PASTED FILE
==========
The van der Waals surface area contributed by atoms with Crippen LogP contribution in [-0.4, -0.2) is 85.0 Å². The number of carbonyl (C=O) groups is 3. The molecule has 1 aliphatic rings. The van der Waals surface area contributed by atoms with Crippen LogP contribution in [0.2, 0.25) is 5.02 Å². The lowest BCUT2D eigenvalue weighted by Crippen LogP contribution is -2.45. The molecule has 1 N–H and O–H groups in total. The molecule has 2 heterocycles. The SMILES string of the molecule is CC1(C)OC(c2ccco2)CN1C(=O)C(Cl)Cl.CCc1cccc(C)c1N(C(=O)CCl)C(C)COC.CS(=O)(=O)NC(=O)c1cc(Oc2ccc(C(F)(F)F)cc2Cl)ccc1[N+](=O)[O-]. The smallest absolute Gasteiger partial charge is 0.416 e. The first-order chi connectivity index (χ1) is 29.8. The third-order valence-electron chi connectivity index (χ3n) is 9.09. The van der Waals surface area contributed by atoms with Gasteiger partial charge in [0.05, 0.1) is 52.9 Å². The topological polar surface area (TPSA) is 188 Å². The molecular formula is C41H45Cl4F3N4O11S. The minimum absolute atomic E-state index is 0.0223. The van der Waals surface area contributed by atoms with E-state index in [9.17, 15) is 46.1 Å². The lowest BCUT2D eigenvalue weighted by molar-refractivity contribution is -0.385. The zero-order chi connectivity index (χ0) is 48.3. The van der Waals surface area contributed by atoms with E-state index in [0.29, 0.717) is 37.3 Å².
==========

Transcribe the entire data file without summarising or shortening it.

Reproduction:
The van der Waals surface area contributed by atoms with Crippen LogP contribution in [-0.4, -0.2) is 85.0 Å². The number of carbonyl (C=O) groups is 3. The molecule has 1 aliphatic rings. The van der Waals surface area contributed by atoms with Crippen LogP contribution in [0.2, 0.25) is 5.02 Å². The lowest BCUT2D eigenvalue weighted by Crippen LogP contribution is -2.45. The molecule has 1 N–H and O–H groups in total. The molecule has 2 heterocycles. The SMILES string of the molecule is CC1(C)OC(c2ccco2)CN1C(=O)C(Cl)Cl.CCc1cccc(C)c1N(C(=O)CCl)C(C)COC.CS(=O)(=O)NC(=O)c1cc(Oc2ccc(C(F)(F)F)cc2Cl)ccc1[N+](=O)[O-]. The smallest absolute Gasteiger partial charge is 0.416 e. The first-order chi connectivity index (χ1) is 29.8. The third-order valence-electron chi connectivity index (χ3n) is 9.09. The van der Waals surface area contributed by atoms with Gasteiger partial charge in [0.05, 0.1) is 52.9 Å². The topological polar surface area (TPSA) is 188 Å². The molecular formula is C41H45Cl4F3N4O11S. The minimum absolute atomic E-state index is 0.0223. The van der Waals surface area contributed by atoms with E-state index in [9.17, 15) is 46.1 Å². The lowest BCUT2D eigenvalue weighted by molar-refractivity contribution is -0.385. The zero-order chi connectivity index (χ0) is 48.3. The van der Waals surface area contributed by atoms with E-state index in [0.29, 0.717) is 37.3 Å².